Haven't had it long enough to give long term impressions but so far I'm very impressed.
I'm looking for an upgrade from my trusty TF5800. It's served me well, but feels somewhat dated now. The Humax could be the answer. Cheers.
Software update coming
A new software update should be available OTA from 18-20th Oct. with "Various issues and features updated (new download) " but overall this is a great box and you can get a 1TB drive option of you record a lot.
Still no remote record facility?
I have a Humax FoxSat (the Freesat version). It's a nice piece of kit. There are plenty of pages on the web with details on how to replace the hard disk with a larger one.
My biggest disappointment with Humax and their new internet connected boxes is that they haven't offered a remote recording facility. This would be fairly simple for them to setup and would mean we'd all be able to record programmes from our iPhones/Androids when away from home like with Sky+.
Is this single tuner?
We have a 9200T and love it (since the last firmware upgrade which made it usable again) but I need twin tuners. Single is just not enough.
I'm not sure from this article if this is a single or twin tuner unit.
It's a twin tuner. There aren't any single tuner Freeview HD PVRs (though there are a few set top boxes, like the Humax, into which you can plug an external disk)
Regular Freeview gear doesn't work at all on Irish DTT (Saorview), but the Freeview HD (DVB-T2) should, as Irish DTT is DVB-T + MPEG4, AAC and MHEG5.
Some people near Waterford getting Welsh Freeview + Freeview HD and the shortly live Irish Service. So possibly a good purchase for people in N.I. (about 45% will be able to get good Irish DTT signals).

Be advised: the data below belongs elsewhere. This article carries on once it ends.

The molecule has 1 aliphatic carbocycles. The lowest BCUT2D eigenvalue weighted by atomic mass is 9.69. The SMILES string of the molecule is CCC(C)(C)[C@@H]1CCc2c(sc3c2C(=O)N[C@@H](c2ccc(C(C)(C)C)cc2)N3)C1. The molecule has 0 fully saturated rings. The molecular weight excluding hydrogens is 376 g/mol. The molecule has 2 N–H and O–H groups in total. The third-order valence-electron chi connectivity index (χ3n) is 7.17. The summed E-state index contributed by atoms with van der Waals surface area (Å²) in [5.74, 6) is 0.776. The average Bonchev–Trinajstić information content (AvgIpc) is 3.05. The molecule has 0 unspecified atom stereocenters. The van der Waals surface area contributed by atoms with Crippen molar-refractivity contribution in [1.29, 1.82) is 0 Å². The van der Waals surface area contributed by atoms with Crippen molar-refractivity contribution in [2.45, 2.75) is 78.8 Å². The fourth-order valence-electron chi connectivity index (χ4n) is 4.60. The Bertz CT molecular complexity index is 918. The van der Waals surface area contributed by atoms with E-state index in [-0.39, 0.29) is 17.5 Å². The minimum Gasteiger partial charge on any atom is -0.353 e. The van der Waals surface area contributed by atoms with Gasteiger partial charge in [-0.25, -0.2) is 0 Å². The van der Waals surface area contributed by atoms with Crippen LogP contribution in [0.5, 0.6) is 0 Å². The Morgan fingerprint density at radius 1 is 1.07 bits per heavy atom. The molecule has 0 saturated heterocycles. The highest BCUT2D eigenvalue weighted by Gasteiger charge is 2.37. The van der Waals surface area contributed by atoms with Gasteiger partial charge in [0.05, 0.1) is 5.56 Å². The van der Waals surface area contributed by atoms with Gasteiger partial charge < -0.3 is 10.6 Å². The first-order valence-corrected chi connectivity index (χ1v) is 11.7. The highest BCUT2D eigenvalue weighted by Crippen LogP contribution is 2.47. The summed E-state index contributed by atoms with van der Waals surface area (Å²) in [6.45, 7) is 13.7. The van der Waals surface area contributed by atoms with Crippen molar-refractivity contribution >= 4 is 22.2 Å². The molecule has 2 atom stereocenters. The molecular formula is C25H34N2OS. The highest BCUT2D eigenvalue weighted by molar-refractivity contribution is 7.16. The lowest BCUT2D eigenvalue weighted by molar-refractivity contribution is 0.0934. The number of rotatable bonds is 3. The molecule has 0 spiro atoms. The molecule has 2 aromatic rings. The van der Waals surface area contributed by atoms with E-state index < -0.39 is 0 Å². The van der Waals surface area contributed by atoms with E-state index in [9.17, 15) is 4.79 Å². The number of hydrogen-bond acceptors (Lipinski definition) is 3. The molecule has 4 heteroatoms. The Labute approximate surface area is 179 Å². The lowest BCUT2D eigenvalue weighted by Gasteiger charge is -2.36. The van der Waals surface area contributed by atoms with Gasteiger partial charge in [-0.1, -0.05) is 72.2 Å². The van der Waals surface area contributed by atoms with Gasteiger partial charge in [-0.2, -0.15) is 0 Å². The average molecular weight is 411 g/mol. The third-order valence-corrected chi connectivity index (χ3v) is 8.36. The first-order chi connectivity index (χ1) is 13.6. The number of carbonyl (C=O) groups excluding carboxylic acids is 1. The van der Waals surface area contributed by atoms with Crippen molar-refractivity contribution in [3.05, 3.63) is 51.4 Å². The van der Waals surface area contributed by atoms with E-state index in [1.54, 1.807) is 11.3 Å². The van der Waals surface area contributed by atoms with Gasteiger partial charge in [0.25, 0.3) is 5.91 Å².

The UK sagem Picnic boxes appear to work on Irish DTT but will fail as Irish TV migrates to HD only.
And not an advert in sight - Panasonic take bloody note!
I've been waiting for one of these. Just need to "accidentally" break my existing Humax 9300 SD box so I have an excuse!
Ads on Panasonic
I cleared the postcode on my Panasonic TV and the ads vanished - just a grey box with Viera in it. No screen real estate recovered but no ads either. Dunno if it will work for your kit...
Interesting Review - now my questions & comments.
I will start by mentioning I have a Humax HDR and a Pace Twin - the Twin is living on borrowed time after testing this summer in a DSO region - lets just say Pace support have an answer phone and will not return a call, and have also scuppered their chances of me buying a Pace made Freeview HD box.
Does the remote clash with the HDR or is it fine. So far I have found that Sony Receiver select TV input is the same as Humax HDR off.
I think it is a little ugly compared to the HDR.
How much! High £200s I can understand but how much cheaper would it be without streaming ect.
Can you manually tune it? or will it select the correct multiplex where more than one set is broadcast.
Transcoding 5.1 - at last, an essential where surround sound is used.
How does BBC HD compare to BBC HD on the HDR?
A new HD channel with C4HD (however absent from Freesat HD) - this might be a reason for purchasing. What sound format do they use and how much is upscaled SD as compared to HD.